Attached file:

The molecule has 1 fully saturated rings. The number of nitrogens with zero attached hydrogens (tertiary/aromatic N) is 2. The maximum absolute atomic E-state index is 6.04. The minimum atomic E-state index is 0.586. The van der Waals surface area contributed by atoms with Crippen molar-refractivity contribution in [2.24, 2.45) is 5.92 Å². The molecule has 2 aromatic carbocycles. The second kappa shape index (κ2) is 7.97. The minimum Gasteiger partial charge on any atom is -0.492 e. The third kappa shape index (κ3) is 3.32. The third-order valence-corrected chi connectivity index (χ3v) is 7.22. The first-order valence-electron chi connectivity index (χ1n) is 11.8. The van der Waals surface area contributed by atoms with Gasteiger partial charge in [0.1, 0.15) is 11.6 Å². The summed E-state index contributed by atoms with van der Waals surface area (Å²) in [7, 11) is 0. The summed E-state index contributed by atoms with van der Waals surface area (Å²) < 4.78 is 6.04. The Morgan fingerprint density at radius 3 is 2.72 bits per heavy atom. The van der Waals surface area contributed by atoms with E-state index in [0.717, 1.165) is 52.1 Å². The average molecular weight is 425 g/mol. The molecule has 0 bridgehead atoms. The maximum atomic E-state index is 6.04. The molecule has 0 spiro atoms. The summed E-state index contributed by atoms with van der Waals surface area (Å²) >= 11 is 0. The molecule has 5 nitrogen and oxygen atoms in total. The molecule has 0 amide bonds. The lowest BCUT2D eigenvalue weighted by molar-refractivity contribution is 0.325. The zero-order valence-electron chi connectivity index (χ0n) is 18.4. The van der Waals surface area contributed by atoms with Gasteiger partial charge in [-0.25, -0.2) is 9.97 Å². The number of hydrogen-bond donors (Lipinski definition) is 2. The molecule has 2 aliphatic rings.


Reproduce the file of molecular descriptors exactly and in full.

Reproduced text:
The molecule has 1 fully saturated rings. The number of nitrogens with zero attached hydrogens (tertiary/aromatic N) is 2. The maximum absolute atomic E-state index is 6.04. The minimum atomic E-state index is 0.586. The van der Waals surface area contributed by atoms with Crippen molar-refractivity contribution in [2.24, 2.45) is 5.92 Å². The molecule has 2 aromatic carbocycles. The second kappa shape index (κ2) is 7.97. The minimum Gasteiger partial charge on any atom is -0.492 e. The third kappa shape index (κ3) is 3.32. The third-order valence-corrected chi connectivity index (χ3v) is 7.22. The first-order valence-electron chi connectivity index (χ1n) is 11.8. The van der Waals surface area contributed by atoms with Gasteiger partial charge in [0.1, 0.15) is 11.6 Å². The summed E-state index contributed by atoms with van der Waals surface area (Å²) in [7, 11) is 0. The summed E-state index contributed by atoms with van der Waals surface area (Å²) < 4.78 is 6.04. The Morgan fingerprint density at radius 3 is 2.72 bits per heavy atom. The van der Waals surface area contributed by atoms with E-state index in [0.717, 1.165) is 52.1 Å². The average molecular weight is 425 g/mol. The molecule has 0 bridgehead atoms. The maximum atomic E-state index is 6.04. The molecule has 0 spiro atoms. The summed E-state index contributed by atoms with van der Waals surface area (Å²) >= 11 is 0. The molecule has 5 nitrogen and oxygen atoms in total. The molecule has 0 amide bonds. The lowest BCUT2D eigenvalue weighted by molar-refractivity contribution is 0.325. The zero-order valence-electron chi connectivity index (χ0n) is 18.4. The van der Waals surface area contributed by atoms with Gasteiger partial charge in [-0.25, -0.2) is 9.97 Å². The number of hydrogen-bond donors (Lipinski definition) is 2. The molecule has 2 aliphatic rings.